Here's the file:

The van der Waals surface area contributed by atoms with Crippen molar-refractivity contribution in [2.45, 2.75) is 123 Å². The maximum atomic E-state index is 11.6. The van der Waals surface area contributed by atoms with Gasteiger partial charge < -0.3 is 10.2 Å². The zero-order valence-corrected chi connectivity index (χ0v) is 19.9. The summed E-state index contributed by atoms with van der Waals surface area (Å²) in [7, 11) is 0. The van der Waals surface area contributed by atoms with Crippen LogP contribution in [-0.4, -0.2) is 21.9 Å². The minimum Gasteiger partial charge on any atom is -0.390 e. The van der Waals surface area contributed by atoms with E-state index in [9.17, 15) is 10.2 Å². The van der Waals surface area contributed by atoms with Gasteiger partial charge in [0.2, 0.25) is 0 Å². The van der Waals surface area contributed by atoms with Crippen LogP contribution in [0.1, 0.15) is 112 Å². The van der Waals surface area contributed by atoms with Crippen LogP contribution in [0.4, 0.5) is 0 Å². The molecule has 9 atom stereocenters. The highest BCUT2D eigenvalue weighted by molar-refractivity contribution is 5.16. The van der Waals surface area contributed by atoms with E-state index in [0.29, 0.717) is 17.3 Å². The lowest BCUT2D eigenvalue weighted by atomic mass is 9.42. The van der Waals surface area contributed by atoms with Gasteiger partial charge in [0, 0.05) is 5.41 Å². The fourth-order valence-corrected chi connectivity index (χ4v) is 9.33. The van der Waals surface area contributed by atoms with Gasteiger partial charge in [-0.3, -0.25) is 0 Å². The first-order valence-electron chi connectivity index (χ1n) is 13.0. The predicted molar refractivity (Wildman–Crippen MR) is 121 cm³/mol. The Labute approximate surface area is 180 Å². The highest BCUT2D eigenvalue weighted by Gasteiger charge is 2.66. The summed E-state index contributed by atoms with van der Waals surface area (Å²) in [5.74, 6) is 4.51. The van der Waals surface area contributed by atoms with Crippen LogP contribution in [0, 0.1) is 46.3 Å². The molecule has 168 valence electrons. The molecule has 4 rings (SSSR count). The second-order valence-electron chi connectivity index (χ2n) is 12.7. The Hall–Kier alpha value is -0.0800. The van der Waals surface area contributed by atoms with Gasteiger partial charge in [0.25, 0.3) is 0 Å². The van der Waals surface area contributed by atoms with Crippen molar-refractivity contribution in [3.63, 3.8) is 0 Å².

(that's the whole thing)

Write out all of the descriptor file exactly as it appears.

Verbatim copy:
The van der Waals surface area contributed by atoms with Crippen molar-refractivity contribution in [2.45, 2.75) is 123 Å². The maximum atomic E-state index is 11.6. The van der Waals surface area contributed by atoms with Gasteiger partial charge < -0.3 is 10.2 Å². The zero-order valence-corrected chi connectivity index (χ0v) is 19.9. The summed E-state index contributed by atoms with van der Waals surface area (Å²) in [7, 11) is 0. The van der Waals surface area contributed by atoms with Crippen LogP contribution in [-0.4, -0.2) is 21.9 Å². The minimum Gasteiger partial charge on any atom is -0.390 e. The van der Waals surface area contributed by atoms with E-state index in [9.17, 15) is 10.2 Å². The van der Waals surface area contributed by atoms with Gasteiger partial charge in [0.2, 0.25) is 0 Å². The van der Waals surface area contributed by atoms with Crippen LogP contribution in [0.1, 0.15) is 112 Å². The van der Waals surface area contributed by atoms with Crippen LogP contribution in [0.4, 0.5) is 0 Å². The molecule has 9 atom stereocenters. The highest BCUT2D eigenvalue weighted by molar-refractivity contribution is 5.16. The van der Waals surface area contributed by atoms with E-state index in [0.29, 0.717) is 17.3 Å². The lowest BCUT2D eigenvalue weighted by atomic mass is 9.42. The van der Waals surface area contributed by atoms with Gasteiger partial charge in [0, 0.05) is 5.41 Å². The fourth-order valence-corrected chi connectivity index (χ4v) is 9.33. The van der Waals surface area contributed by atoms with Gasteiger partial charge in [-0.3, -0.25) is 0 Å². The first-order valence-electron chi connectivity index (χ1n) is 13.0. The predicted molar refractivity (Wildman–Crippen MR) is 121 cm³/mol. The Labute approximate surface area is 180 Å². The highest BCUT2D eigenvalue weighted by Gasteiger charge is 2.66. The summed E-state index contributed by atoms with van der Waals surface area (Å²) in [5.74, 6) is 4.51. The van der Waals surface area contributed by atoms with Crippen LogP contribution in [0, 0.1) is 46.3 Å². The molecule has 168 valence electrons. The molecule has 4 rings (SSSR count). The second-order valence-electron chi connectivity index (χ2n) is 12.7. The Hall–Kier alpha value is -0.0800. The van der Waals surface area contributed by atoms with Gasteiger partial charge in [0.25, 0.3) is 0 Å². The van der Waals surface area contributed by atoms with Crippen molar-refractivity contribution in [3.63, 3.8) is 0 Å².